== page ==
Use this URL to cite or link to this record in EThOS: https://ethos.bl.uk/OrderDetails.do?uin=uk.bl.ethos.548319
Title: Mary Carpenter : her father's daughter?
Author: Brigden, Susy
ISNI:       0000 0004 2716 0469
Awarding Body: University of Southampton
Current Institution: University of Southampton
Date of Award: 2011
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Abstract:
This thesis consists of four thematic chapters showing Mary Carpenter (1808-1877) as an example of a Unitarian educational reformer who carved for herself a respectable public life at a time when the emphasis was on separate spheres for women. Mary's significance has recently become more widely broadcast, although her place as a leading pedagogue in educational history still needs to be asserted. As the title suggests, a primary concern will be to examine the influence that Lant Carpenter had on his daughter throughout her life. The first chapter examines Unitarianism, the life of Lant Carpenter, philanthropy in Bristol and the activities that Mary was involved with during her early life as a school teacher. This chapter also considers the education of middle-class girls together with the relationships between fathers and daughters in the period. The second chapter investigates the early anti-slavery campaigns in England focusing on the movement in Bristol. Mary's participation in the anti-slavery movement in England and America is examined together with the activities of the Bristol and Clifton Ladies Antislavery Society. The third chapter considers juvenile delinquency in England at mid-century, together with Mary's involvement in the formation of reformatory schools for the perishing and dangerous classes', as well as her involvement with the drafting of the Juvenile Offenders Act of 1854. Mary was the first woman to speak publicly at the National Association for the Promotion of Social Science, and this aspect of her life is examined. The fourth chapter discusses Rammohun Roy's visit to Bristol in 1833 together with Mary's later commitment to help her Indian friends bring education to the women of India. Mary's four visits to India are examined together with her influential book and the formation of the National India Association. The conclusion considers how the seriousness of her religious beliefs gave Mary the strength to challenge the orthodoxies of the day for females and step out of the prescribed role for women: her career is a cautionary tale underlining the obstacles women faced in their encounters with the Victorian state.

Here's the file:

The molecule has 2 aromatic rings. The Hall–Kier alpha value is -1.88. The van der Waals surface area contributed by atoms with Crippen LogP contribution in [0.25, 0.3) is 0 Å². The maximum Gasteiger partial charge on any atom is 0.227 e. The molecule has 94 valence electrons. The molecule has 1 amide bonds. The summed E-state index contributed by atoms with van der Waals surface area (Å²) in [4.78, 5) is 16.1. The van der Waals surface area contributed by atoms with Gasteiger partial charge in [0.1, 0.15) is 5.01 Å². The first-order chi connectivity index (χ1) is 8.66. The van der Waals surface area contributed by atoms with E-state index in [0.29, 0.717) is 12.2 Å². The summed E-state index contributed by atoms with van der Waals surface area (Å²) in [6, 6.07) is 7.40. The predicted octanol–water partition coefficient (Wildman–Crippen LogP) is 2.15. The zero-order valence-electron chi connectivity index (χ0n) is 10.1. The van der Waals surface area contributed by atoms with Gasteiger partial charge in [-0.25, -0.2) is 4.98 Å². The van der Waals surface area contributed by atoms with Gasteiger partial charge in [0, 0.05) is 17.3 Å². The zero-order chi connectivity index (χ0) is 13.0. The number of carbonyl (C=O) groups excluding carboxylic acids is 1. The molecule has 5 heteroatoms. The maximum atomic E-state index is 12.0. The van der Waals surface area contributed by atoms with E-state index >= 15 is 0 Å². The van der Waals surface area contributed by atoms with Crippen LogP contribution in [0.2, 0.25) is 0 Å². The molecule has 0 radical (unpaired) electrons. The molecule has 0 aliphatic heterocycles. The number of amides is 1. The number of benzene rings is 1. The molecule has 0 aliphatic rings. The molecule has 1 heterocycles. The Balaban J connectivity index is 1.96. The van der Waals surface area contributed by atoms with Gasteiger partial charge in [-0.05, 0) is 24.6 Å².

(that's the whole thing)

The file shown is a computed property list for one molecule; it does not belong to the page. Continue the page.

Supervisor: Mcdermid, Jane Sponsor: Not available
Qualification Name: Thesis (Ph.D.) Qualification Level: Doctoral
EThOS ID: uk.bl.ethos.548319  DOI: Not available
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